Date of Award
Doctor of Philosophy (PhD)
Brazil has experienced a rapid demographic transition, going from an estimated TFR of 6.28 children per woman in 1960 to 1.90 in 2010 (IBGE 2012). In this dissertation, I explore the social and demographic determinants of low fertility in the country. The first study analyzes the association of human development, gender equality, and work-childrearing support environment with the likelihood of having a birth in 1991, 2000, and 2010. The results show a declining relative importance of the Human Development Index (HDIm) with time, while the gender equality and work-childrearing support environment increase its relative importance. The emergence of these associations in 2000 and 2010 is likely to be driven by a rise in the share of professional and managerial females in the labor market. In the second study, I explore the extent in which childbearing is a constraint on the employment of mothers with young children in Brazil. Specifically, I test whether an exogenous increase in public child care centers between 2007 and 2009 is associated with an increase in labor force participation and hours worked of mothers with the youngest child aged four or less. The results indicate that the increase in child care availability had a positive impact on female labor force participation and hours worked, specially for married mothers with lower levels of education attainment. The third study assess the plausibility of a demographic technique, the P/F Brass method, used to estimate Brazil’s official TFR. The method increased the TFRs observed in Census Surveys by approximately 12% in 1991, 10% in 2000, and 19% in 2010. Because of the dramatic fertility decline in Brazil in the age groups of 15-19 and 20-24, specially in 2010, and the violation of the stable population assumption, I conclude that the Brass method should no longer be used when estimating the official TFR in the country.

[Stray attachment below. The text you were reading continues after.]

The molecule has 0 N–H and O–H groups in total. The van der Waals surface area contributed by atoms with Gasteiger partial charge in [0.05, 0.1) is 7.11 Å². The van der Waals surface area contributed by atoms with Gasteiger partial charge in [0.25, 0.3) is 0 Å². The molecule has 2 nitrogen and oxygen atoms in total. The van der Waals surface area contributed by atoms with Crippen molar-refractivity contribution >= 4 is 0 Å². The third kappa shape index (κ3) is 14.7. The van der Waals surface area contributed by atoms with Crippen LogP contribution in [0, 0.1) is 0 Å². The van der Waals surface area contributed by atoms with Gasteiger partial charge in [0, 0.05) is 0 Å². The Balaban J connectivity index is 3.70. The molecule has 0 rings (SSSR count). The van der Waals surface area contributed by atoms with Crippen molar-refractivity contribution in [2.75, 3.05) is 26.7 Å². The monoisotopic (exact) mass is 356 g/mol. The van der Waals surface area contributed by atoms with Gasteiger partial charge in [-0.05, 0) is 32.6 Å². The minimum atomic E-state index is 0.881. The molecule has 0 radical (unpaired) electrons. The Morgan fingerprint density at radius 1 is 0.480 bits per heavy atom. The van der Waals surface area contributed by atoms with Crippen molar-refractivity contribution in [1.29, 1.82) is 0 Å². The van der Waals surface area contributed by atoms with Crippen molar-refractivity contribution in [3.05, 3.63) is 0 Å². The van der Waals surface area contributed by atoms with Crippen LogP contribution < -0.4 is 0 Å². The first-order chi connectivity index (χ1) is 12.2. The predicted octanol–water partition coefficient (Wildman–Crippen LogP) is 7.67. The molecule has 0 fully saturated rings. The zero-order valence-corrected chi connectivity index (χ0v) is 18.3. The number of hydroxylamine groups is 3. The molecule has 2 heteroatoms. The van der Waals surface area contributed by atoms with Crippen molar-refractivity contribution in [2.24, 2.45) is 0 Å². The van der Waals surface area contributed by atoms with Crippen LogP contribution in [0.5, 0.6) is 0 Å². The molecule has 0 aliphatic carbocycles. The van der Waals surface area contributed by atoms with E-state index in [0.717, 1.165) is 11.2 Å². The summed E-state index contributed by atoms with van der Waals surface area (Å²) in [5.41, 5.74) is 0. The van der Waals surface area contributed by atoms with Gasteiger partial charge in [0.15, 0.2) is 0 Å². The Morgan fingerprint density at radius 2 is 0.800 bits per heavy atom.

Cruz Castanheira, Helena, "Social and Demographic Determinants of Low Fertility in Brazil" (2015). Publicly Accessible Penn Dissertations. 1673.